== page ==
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The Rothschild treasury

by
23 October 2015

Nicholas Cranfield visits the new gallery at the British Museum

The Waddesdon Bequest © The Trustees of the British Museum

Carved: a miniature tabernacle, 1510-25, which opens like a flower and comes apart to reveal minutely detailed scenes of the life of Christ

Carved: a miniature tabernacle, 1510-25, which opens like a flower and comes apart to reveal minutely detailed scenes of the life of Christ

THE tale "from rags to riches" is a commonplace in any society that espouses the cardinal sins of envy and greed as credal. Rarely are those who succeed as innocent as Cinderella, or even Aladdin.

Western capitalist communities have more recently taken up the pattern by exalting entrepreneurship while often criticising the individuals who have become successful, whether in pyramid-selling scams or on the football field. As we continue to see the gap between the rich and the poor widen, so in the UK we witness an ever smaller number of persons owning more of the nation’s wealth.

How many of them are really philanthropists, and why does the Government not do more to make it easier for individuals and families to make charitable gifts available for the general good?

The extraordinary story of the emergence of the Rothschild family from the cramped ghetto of Frankfurt to become the financial brokers of European kings within two generations in the 19th century is widely known. From the Judengasse, five brothers set out and established banking houses in Paris, London, Vienna, Naples, and Frankfurt. Each branch became wealthy at an almost incomparable level with anything before.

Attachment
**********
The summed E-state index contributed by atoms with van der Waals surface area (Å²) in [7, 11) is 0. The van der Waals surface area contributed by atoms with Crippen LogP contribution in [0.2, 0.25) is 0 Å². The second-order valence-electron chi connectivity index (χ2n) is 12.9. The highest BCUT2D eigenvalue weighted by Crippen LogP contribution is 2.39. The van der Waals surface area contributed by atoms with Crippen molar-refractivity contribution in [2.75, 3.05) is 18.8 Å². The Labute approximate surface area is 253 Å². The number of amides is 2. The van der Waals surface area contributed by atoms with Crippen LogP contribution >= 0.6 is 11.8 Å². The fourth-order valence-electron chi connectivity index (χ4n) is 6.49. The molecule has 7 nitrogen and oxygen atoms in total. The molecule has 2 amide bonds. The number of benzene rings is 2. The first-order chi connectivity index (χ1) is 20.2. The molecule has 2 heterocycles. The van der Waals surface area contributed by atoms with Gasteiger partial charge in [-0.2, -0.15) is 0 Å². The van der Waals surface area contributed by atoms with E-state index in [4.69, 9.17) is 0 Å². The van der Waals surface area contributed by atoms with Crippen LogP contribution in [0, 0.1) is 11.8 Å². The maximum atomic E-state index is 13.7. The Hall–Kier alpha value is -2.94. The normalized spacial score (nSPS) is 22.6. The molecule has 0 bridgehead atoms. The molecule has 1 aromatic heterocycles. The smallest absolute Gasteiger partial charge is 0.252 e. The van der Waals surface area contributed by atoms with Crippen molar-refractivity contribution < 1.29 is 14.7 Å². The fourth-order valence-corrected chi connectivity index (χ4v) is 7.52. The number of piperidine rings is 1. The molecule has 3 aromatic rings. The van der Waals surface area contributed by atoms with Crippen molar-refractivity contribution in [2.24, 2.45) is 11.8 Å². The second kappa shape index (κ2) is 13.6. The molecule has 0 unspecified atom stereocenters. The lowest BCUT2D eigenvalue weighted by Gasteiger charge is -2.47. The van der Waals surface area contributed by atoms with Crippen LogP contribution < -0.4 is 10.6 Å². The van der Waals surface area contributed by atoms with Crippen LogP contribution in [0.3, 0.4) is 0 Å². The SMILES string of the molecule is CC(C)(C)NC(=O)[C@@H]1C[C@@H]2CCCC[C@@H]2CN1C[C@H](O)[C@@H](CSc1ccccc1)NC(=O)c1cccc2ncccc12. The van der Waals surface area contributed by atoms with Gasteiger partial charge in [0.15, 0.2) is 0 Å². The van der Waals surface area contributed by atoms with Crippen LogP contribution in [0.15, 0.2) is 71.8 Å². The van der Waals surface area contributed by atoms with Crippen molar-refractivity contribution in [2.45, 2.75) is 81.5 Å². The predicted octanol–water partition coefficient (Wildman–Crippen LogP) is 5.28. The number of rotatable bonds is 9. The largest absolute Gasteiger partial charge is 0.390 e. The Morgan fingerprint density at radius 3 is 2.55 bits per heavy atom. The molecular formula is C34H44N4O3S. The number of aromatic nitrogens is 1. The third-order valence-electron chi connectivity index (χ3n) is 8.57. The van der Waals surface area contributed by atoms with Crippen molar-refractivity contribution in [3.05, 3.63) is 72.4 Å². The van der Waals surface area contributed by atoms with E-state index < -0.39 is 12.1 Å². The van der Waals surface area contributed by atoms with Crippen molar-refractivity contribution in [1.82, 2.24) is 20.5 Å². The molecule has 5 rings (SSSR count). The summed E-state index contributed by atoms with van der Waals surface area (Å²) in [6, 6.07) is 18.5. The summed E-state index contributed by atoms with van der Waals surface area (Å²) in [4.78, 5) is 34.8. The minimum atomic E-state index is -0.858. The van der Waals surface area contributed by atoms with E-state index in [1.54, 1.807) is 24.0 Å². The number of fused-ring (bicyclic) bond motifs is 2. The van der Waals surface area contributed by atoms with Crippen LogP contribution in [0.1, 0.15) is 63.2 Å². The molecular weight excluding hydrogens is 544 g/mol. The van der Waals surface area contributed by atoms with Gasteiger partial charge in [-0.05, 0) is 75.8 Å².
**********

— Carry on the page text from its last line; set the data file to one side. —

During the 19th century, they held 45 country estates across Europe, of which Waddesdon Manor, in Buckinghamshire, is the only collection to survive intact. When Baron Ferdinand de Rothschild died in 1898, he donated his treasure house, or Kunstkammer, to the British Museum, stipulating that it must always be housed together in one room.

He may have had in mind Turner’s bequest of all his paintings to the nation, yet to be honoured, and in turn he inspired Dr Ludwig Mond, in 1909, whose gift to the National Gallery of 42 Old Master paintings was conditional on their being displayed together.

Unlike Somerset House and the National Gallery, the British Museum has always honoured the terms of the outstanding Rothschild gift, and the treasures now on show have previously been sited in Room 45.

Now the architectural partnership Stanton Williams has enabled the museum to redesign one of Sir Robert Smirke’s original ground- floor rooms to house it, and to evoke something of the New Smoking Room at Waddesdon, where the Baron contained what was essentially a Renaissance museum. The solution is an apt one, although the refracted light from the upper windows can be distracting (as is the unhelpful projected video recreating something of Waddesdon’s interiors).

The architects have designed a number of wall cases and free-standing rhomboid glass cases allowing the whole collection to be seen at a glance as a treasury. In the first cabinet, on its own, is the Holy Thorn reliquary (photo, News, 12 June), beckoning the visitor to enter this glistering display of gold.

The choice of the collection was immensely personal, and Rothschild eschewed the antique, preferring to collect later medieval and Renaissance items, and Judaica.

The one exception, collected later in the Baron’s life, is the two Hellenistic silver handles from a lost urn dated to the last century before Christ. The busts of Dionysus and of Ariadne appear in highly moulded relief on one of the handles, and those of Persephone and Pluto appear on the other. The delicacy of each sculpted head attests to the sheer ability of Greek craftsman to redefine beauty.